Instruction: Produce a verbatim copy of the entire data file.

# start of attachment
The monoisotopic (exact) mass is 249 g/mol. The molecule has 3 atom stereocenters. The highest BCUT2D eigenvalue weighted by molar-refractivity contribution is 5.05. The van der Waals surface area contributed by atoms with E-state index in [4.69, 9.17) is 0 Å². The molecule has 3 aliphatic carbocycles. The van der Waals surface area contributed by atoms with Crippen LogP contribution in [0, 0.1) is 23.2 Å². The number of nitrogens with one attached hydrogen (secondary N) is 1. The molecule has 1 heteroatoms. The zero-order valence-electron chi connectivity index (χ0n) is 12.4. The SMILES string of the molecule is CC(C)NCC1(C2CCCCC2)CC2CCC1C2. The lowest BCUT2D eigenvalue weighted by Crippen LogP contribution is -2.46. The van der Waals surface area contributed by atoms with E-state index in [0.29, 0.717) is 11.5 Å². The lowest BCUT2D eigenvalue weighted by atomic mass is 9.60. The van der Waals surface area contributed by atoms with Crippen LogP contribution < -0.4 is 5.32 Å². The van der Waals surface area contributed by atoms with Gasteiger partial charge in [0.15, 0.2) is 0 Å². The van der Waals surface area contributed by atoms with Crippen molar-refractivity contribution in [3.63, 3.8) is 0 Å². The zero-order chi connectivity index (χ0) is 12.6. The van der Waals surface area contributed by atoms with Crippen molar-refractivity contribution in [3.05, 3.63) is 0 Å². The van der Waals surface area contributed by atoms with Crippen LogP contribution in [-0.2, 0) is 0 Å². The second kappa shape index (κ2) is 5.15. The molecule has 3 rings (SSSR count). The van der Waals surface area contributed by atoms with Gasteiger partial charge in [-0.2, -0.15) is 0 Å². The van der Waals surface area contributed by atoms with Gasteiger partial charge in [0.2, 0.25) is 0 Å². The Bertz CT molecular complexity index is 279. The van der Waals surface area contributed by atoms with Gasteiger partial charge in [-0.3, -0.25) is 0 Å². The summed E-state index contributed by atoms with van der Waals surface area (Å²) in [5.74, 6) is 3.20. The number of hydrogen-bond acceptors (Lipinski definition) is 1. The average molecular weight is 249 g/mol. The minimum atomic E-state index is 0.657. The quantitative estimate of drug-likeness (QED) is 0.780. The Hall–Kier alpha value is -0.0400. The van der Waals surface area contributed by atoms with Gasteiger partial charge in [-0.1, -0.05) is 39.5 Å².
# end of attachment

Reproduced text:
The monoisotopic (exact) mass is 249 g/mol. The molecule has 3 atom stereocenters. The highest BCUT2D eigenvalue weighted by molar-refractivity contribution is 5.05. The van der Waals surface area contributed by atoms with E-state index in [4.69, 9.17) is 0 Å². The molecule has 3 aliphatic carbocycles. The van der Waals surface area contributed by atoms with Crippen LogP contribution in [0, 0.1) is 23.2 Å². The number of nitrogens with one attached hydrogen (secondary N) is 1. The molecule has 1 heteroatoms. The zero-order valence-electron chi connectivity index (χ0n) is 12.4. The SMILES string of the molecule is CC(C)NCC1(C2CCCCC2)CC2CCC1C2. The lowest BCUT2D eigenvalue weighted by Crippen LogP contribution is -2.46. The van der Waals surface area contributed by atoms with E-state index in [0.29, 0.717) is 11.5 Å². The lowest BCUT2D eigenvalue weighted by atomic mass is 9.60. The van der Waals surface area contributed by atoms with Crippen LogP contribution < -0.4 is 5.32 Å². The van der Waals surface area contributed by atoms with Gasteiger partial charge in [0.15, 0.2) is 0 Å². The van der Waals surface area contributed by atoms with Crippen molar-refractivity contribution in [3.63, 3.8) is 0 Å². The zero-order chi connectivity index (χ0) is 12.6. The van der Waals surface area contributed by atoms with Crippen molar-refractivity contribution in [3.05, 3.63) is 0 Å². The van der Waals surface area contributed by atoms with Crippen LogP contribution in [-0.2, 0) is 0 Å². The second kappa shape index (κ2) is 5.15. The molecule has 3 rings (SSSR count). The van der Waals surface area contributed by atoms with Gasteiger partial charge in [-0.2, -0.15) is 0 Å². The van der Waals surface area contributed by atoms with Gasteiger partial charge in [0.2, 0.25) is 0 Å². The Bertz CT molecular complexity index is 279. The van der Waals surface area contributed by atoms with Gasteiger partial charge in [-0.3, -0.25) is 0 Å². The summed E-state index contributed by atoms with van der Waals surface area (Å²) in [5.74, 6) is 3.20. The number of hydrogen-bond acceptors (Lipinski definition) is 1. The average molecular weight is 249 g/mol. The minimum atomic E-state index is 0.657. The quantitative estimate of drug-likeness (QED) is 0.780. The Hall–Kier alpha value is -0.0400. The van der Waals surface area contributed by atoms with Gasteiger partial charge in [-0.1, -0.05) is 39.5 Å².